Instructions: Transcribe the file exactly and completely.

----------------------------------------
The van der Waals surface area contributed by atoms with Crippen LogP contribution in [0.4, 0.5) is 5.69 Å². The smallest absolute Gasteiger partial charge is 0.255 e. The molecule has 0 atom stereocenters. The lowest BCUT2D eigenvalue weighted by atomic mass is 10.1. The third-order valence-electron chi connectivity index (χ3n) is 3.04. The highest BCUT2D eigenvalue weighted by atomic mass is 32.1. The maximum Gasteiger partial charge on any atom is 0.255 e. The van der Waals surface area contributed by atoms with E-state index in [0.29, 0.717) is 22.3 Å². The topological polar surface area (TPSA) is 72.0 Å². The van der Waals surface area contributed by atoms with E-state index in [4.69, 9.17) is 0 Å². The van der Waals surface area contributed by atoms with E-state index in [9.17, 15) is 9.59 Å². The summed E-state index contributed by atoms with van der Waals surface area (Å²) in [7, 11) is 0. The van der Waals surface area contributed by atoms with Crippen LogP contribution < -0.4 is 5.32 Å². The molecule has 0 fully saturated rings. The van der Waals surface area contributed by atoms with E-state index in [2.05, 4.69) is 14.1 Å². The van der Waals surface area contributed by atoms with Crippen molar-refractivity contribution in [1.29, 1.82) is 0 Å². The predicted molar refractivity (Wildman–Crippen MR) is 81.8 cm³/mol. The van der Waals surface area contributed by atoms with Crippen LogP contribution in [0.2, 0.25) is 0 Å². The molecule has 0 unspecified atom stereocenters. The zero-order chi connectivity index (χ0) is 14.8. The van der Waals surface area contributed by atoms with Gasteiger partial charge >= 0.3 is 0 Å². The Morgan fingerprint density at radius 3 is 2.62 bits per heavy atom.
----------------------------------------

The van der Waals surface area contributed by atoms with Crippen LogP contribution in [0.4, 0.5) is 5.69 Å². The smallest absolute Gasteiger partial charge is 0.255 e. The molecule has 0 atom stereocenters. The lowest BCUT2D eigenvalue weighted by atomic mass is 10.1. The third-order valence-electron chi connectivity index (χ3n) is 3.04. The highest BCUT2D eigenvalue weighted by atomic mass is 32.1. The maximum Gasteiger partial charge on any atom is 0.255 e. The van der Waals surface area contributed by atoms with E-state index in [0.29, 0.717) is 22.3 Å². The topological polar surface area (TPSA) is 72.0 Å². The van der Waals surface area contributed by atoms with E-state index in [4.69, 9.17) is 0 Å². The van der Waals surface area contributed by atoms with E-state index in [9.17, 15) is 9.59 Å². The summed E-state index contributed by atoms with van der Waals surface area (Å²) in [7, 11) is 0. The van der Waals surface area contributed by atoms with Crippen LogP contribution < -0.4 is 5.32 Å². The molecule has 0 fully saturated rings. The van der Waals surface area contributed by atoms with E-state index in [2.05, 4.69) is 14.1 Å². The van der Waals surface area contributed by atoms with Crippen molar-refractivity contribution in [1.29, 1.82) is 0 Å². The predicted molar refractivity (Wildman–Crippen MR) is 81.8 cm³/mol. The van der Waals surface area contributed by atoms with Crippen LogP contribution in [0.2, 0.25) is 0 Å². The molecule has 0 unspecified atom stereocenters. The zero-order chi connectivity index (χ0) is 14.8. The van der Waals surface area contributed by atoms with Gasteiger partial charge >= 0.3 is 0 Å². The Morgan fingerprint density at radius 3 is 2.62 bits per heavy atom.